Listening to recent news reports, you would think new college graduates might as well hang up their mortar boards in despair and reconcile themselves to a life of unemployment in their parents’ basements.
Nothing could be farther from the truth for Minnesota School of Business–St. Cloud (MSB) June graduates, many of whom are already employed prior to their commencement ceremony.
Veterinary technology student Heidi Steinke is a case in point. Steinke’s internship experience at Animals, Inc., in the Kimball and Maple Lake clinics, led to a job offer before her June graduation date, and Steinke is thrilled.
“I only knew a little about large animals,” she said, “but was interested in them. I’ve learned so much! We’ve done a lot of c-sections,” she added. “It’s been cool and interesting, and a lot of hands on [work.] Exactly what we went to school for.”
When Dr. Carl Larson was approached about taking on Steinke as an intern, his response was an immediate, “Absolutely!” Two weeks later, he also advocated for her to be hired.
Larson was the resident veterinarian at MSB-St. Cloud from 2012 –2013 and remembered Steinke as a good student and hard worker.
“It’s such a huge relief,” Steinke admitted after learning she had the job. “It’s nice not to have to stress before you graduate, looking and searching in a tough job market.”
Cathryn Uphoff, a massage therapy student graduating in June, also secured her first job through an internship experience.
Uphoff interned with Dr. Jenna Fore at Fore Chiropractic and Wellness in Mora, Minnesota, and found the experience to be both interesting and authentic.
“I wasn’t sure what to expect,” Uphoff said, “but if felt like a real-life experience, almost like you were on your own.”
Uphoff also learned there is a great advantage to getting to know clients on a regular basis and establish relationships with them. And Dr. Fore helped promote her intern’s expertise by offering introductory specials and discounts.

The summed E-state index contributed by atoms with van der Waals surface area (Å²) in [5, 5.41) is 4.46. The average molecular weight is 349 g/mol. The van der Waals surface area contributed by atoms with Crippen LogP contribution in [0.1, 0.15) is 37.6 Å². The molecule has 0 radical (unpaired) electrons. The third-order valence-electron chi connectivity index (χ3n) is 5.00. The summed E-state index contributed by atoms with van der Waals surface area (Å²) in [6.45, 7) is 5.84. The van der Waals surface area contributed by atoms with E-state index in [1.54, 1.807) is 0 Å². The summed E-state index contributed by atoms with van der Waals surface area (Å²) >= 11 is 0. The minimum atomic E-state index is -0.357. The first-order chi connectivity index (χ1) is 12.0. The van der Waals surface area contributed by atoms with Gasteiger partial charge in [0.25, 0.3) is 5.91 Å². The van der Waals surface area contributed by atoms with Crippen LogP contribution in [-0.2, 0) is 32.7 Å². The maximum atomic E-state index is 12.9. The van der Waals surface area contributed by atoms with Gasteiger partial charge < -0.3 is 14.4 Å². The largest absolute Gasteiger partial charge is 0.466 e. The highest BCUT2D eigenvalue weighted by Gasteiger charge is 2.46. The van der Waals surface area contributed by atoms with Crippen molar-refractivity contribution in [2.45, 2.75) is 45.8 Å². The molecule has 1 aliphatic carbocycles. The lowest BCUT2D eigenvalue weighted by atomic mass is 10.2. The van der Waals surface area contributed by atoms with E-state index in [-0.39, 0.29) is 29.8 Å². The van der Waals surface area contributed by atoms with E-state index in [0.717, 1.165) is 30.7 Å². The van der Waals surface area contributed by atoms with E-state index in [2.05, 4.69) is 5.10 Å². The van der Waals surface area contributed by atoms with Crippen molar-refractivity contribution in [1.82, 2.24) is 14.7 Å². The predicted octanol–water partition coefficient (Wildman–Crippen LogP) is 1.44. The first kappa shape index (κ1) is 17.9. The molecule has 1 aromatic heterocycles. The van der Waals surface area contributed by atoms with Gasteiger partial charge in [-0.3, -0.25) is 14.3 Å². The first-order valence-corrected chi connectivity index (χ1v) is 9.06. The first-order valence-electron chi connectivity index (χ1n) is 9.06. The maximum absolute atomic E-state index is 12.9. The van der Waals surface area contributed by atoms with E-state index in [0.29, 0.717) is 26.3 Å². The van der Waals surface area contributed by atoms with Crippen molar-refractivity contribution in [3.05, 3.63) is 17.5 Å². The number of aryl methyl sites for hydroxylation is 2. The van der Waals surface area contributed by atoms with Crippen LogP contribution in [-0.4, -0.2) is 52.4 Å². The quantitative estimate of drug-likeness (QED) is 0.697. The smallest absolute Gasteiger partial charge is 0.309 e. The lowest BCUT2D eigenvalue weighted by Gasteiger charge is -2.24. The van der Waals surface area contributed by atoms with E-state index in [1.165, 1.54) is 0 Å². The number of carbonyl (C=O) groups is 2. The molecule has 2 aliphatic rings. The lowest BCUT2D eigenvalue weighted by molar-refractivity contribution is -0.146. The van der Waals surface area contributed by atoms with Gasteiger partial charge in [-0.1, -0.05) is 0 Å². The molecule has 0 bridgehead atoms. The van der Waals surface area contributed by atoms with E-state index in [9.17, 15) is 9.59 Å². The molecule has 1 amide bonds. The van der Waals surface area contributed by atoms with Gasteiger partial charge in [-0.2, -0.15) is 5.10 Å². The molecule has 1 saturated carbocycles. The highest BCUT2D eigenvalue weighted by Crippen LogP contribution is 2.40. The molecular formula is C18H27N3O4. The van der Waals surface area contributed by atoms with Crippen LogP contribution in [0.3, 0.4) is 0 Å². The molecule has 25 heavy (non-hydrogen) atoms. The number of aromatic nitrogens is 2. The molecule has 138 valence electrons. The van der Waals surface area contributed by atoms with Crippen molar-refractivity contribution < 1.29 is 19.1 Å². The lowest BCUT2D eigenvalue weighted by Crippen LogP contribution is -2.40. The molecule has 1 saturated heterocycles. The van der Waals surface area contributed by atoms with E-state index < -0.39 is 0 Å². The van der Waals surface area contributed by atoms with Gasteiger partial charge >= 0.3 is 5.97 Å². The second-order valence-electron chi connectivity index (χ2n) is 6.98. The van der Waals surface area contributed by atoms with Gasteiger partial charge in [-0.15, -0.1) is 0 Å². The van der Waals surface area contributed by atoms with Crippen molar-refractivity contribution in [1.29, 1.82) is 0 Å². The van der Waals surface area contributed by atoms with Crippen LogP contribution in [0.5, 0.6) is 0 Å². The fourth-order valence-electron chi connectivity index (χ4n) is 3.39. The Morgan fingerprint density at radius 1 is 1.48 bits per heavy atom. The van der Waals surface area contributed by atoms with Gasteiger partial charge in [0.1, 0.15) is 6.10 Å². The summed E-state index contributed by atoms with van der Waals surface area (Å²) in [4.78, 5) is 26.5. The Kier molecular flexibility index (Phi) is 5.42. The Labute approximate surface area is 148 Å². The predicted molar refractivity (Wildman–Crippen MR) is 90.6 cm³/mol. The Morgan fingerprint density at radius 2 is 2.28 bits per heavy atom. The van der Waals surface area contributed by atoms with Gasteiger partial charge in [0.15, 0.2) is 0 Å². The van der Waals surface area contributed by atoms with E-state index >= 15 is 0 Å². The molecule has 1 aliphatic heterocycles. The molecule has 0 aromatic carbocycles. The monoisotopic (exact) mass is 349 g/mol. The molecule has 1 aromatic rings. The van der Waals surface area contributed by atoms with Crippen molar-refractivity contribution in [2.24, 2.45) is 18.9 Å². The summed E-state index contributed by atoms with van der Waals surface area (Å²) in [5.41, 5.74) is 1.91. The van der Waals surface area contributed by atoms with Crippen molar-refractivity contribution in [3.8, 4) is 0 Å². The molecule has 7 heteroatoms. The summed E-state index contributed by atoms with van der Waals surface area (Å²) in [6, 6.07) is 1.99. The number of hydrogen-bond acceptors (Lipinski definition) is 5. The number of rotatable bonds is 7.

Fore hired Uphoff to start immediately, the day after her college graduation ceremony.
“It feels great,” exclaimed Uphoff. “I was nervous [about finding a job.] Mora is a small town with not that many prospects in the area. It’s a huge weight off my shoulders.”
Paralegal student Erin Stocker agrees that getting hired prior to graduation is a terrific feeling, but unlike Uphoff and Steinke, Stocker was employed by a company other than her internship site.
“I interned with the St. Cloud City Attorney’s office and it was wonderful,” she said. “There is the city attorney, Matt Staeling, and six others, and every single one of them was willing to show me documents and take me to court. What I prepared was actually used.”
Although she was told her work was exceptional, Stocker was also informed that there is currently no paralegal position open in the office to fill. Fortunately, she had a back-up plan.
Last fall Stocker attended a career fair on campus and was introduced to Encore Capital Group.
“They interviewed me on the spot and would have hired me right then and there, but I told them I had to finish school,” she remembers.
The team leader then promised to be in touch.
Partway through her internship, Encore contacted Stocker again and asked if she was still interested in the company. “Because we are still interested in you,” she was told.
After a series of interviews, Stocker was hired to be a full-time Legal Specialist at Encore, reading, drafting and notarizing documents for the company. She begins on graduation day.
“My emotions are running wild,” Stocker said of the news. “I’m excited, scared, thrilled, nervous and ready to go!”
All three of these successful grads have valuable tips to share for students just starting out in college.
- “What made me successful was joining SCNAVTA,” (the Student Chapter of the National Association of Veterinary Technicians in America) says Steinke. “You get to know your teachers and your peers. It’s good bonding. The teachers are willing to help you out, and study group with other vet techs works.”
- Similarly, Steinke advises, “Talk to your teachers about those in the vet tech field. They know people who know people. They will put in a good word for you if you are a good worker.
- Regarding securing a job right away, Uphoff tells students to work closely with Career Services and not be afraid to ask questions.
- Stocker is adamant, “Take all the advice from your instructors. They work in the field. Take everything [Paralegal Chair] Mr. Bazan says to heart.”
- Finally, Steinke recommends, “If you have the option to work at a clinic while in school: take it! You learn on the job.”
As these soon-to-be graduates and full-time employees have discovered, “on the job” is a sweet place to be.